Freshman year of college is both terrifying and exciting. It represents a world of possibilities for high school graduates that are ready to take on more responsibility as young adults. Navigating the world on your own for the first time can be intimidating knowing that choices you make have more permanent consequences as an adult. This makes striking a balance between work, school, and social life a crucial aspect of surviving freshman year. Luckily, several key tips will help achieve this balance.
- Scheduling and homework – Some first-year students are surprised that choosing a schedule that mirrors their old high school schedule does not typically work. Finding a schedule format that allows time for social interaction, work, and homework requires troubleshooting during the first semester. You can always alter your schedule for the current semester within a certain time-frame or choose a schedule that is a better fit during the next semester.
- Backing up work – Back up all of your work on a cloud service or some form of external drive. College professors have hundreds of students, and do not have time to find your lost paper. Keep copies of all assignments you turn in.
- Physical health – The “Freshman 15” is a phenomenon based on the premise that new students are so wrapped up in the different aspects of college life, that they don’t have time to address their health. Fast food is often the most convenient to eat on campus, and consistent exercise plans fall wayward to late night study sessions. Though it requires practice to schedule effectively, try to get out as often you as you can for a run, or visit the campus’ recreational center. And in terms of food, always choose the healthiest options when you can. For example, opt for fruits and snacks when you need a snack rather than a candy bar.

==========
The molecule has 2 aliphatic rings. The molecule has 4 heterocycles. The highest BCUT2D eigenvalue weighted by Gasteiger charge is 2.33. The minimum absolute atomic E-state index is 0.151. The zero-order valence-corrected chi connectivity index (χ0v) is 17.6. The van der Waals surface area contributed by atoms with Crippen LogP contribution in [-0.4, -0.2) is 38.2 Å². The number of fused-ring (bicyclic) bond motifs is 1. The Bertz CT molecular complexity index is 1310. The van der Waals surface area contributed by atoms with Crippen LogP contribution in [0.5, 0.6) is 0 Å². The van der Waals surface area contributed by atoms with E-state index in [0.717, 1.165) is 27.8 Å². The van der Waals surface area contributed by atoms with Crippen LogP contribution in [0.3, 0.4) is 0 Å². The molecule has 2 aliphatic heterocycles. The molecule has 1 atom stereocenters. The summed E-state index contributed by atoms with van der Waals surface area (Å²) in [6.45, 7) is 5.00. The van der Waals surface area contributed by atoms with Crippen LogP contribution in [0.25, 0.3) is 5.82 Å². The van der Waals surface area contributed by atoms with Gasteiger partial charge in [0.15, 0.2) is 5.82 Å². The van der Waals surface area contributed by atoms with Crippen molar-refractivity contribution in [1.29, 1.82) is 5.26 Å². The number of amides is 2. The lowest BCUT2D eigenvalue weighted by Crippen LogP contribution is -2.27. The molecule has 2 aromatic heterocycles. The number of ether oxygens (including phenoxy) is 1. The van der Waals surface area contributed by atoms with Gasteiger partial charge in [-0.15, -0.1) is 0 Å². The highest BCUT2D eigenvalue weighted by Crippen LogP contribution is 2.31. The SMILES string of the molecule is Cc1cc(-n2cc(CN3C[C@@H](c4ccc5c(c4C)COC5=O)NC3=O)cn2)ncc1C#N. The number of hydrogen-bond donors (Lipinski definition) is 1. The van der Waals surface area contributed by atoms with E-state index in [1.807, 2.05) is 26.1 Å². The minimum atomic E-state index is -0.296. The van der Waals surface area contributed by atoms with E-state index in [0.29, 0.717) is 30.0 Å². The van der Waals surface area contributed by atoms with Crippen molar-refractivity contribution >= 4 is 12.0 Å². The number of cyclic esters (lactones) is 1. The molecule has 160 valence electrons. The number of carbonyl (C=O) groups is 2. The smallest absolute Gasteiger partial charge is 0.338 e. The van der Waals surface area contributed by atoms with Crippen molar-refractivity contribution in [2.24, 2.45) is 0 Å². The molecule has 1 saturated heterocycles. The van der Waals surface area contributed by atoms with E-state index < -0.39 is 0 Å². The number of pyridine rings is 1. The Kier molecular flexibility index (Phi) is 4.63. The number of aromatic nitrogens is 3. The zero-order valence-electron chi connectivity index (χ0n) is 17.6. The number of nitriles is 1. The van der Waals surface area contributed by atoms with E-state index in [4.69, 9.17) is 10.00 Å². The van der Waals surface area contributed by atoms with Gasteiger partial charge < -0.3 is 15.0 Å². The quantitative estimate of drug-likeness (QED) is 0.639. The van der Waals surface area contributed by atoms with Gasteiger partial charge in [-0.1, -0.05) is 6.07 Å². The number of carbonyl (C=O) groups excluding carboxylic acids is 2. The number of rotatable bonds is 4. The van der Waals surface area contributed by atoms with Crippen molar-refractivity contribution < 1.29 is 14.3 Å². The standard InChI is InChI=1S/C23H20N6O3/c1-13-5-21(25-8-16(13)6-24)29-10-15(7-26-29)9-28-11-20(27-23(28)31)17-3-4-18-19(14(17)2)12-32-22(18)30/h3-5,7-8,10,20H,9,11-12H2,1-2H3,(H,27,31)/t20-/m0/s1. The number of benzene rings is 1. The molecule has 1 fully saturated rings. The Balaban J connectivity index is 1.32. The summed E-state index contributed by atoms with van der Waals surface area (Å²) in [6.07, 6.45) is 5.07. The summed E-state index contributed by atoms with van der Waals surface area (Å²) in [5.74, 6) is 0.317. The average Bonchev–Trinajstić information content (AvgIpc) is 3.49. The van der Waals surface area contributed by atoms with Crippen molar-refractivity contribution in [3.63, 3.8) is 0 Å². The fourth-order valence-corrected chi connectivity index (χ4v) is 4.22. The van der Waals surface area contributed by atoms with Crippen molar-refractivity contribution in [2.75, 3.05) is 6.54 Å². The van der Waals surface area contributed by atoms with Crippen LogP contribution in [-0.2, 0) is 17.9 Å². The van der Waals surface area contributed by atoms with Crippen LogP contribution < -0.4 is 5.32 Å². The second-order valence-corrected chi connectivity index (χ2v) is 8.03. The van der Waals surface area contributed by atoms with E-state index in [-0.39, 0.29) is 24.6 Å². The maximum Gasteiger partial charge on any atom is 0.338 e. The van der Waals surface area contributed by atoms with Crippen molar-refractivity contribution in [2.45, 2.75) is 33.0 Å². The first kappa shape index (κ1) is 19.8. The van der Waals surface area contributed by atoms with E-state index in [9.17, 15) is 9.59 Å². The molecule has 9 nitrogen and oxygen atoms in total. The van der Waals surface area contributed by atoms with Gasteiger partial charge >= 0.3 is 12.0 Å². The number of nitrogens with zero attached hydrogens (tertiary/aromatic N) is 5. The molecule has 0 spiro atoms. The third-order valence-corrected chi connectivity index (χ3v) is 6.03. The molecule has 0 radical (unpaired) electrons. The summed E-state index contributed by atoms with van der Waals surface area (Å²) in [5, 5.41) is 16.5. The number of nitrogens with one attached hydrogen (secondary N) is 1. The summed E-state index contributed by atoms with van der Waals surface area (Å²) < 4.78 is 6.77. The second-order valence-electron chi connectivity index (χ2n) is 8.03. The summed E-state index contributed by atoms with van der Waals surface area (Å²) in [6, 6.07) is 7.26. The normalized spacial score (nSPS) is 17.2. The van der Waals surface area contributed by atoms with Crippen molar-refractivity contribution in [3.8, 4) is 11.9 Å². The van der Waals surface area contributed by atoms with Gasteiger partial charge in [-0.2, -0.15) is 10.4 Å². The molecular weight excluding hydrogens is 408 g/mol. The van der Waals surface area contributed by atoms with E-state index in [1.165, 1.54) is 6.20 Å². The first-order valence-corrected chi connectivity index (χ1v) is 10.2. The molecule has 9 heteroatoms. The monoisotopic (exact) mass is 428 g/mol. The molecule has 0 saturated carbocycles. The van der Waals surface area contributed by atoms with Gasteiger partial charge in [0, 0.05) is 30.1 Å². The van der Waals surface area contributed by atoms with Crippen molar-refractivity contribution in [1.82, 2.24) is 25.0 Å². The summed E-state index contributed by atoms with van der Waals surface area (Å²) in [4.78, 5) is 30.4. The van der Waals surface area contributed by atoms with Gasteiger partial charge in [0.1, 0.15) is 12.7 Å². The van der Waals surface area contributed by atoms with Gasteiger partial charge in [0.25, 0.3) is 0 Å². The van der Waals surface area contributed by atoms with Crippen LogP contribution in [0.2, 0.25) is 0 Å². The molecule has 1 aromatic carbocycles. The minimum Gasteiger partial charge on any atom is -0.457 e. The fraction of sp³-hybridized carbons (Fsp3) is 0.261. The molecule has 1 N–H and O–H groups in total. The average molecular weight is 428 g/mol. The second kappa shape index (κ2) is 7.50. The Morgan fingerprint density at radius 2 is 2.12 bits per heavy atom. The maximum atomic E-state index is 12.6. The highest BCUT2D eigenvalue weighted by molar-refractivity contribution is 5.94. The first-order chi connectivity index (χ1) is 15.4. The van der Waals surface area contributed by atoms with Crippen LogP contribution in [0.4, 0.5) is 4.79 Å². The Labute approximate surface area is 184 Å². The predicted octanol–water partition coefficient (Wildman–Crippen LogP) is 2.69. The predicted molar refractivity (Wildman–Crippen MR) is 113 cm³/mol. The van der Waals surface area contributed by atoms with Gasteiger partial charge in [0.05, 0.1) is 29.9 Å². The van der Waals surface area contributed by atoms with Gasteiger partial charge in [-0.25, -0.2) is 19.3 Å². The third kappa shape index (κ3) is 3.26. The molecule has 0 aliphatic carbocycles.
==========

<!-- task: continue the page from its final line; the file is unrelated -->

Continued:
- Budgeting – Do not create your own money trap. Budget your expenses using an excel spreadsheet, or a similar platform, even through your busy schedule. Especially when handling a credit card for the first time, budgeting is a crucial skill that will prevent unexpected money woes.
- Routine – Finding your daily routine makes life more manageable. Although certain projects and exams will likely deter your routine, try to stick to a set wake-up and bedtime schedule. Though this may sound disappointing to hear, being an adult comes with having the choice to stay up all night but making the call to choose sleep over binge-watching Netflix.
- Joining clubs – Some of the most meaningful friendships are fostered between like-minded individuals that join the same clubs. Explore different groups of people if you have trouble finding a specific niche. The more people you meet and get to know, the more you will learn about yourself in the long run.
- Asking for help – Ask for help when you need it. This applies to more than just tutoring and meeting with academic counselors. The first year of college can be extremely stressful – address your own mental and emotional health before you become too overwhelmed.
Entering freshman year of college is an exhilarating experience, but it’s easy to let certain aspects of college life fall to the wayside. One meaningful takeaway from the college experience is learning how to achieve balance in the best way that you can, among the different aspects of your life. Keep motivated, and by the end up freshman year you’ll be one step closer to achieving this balance.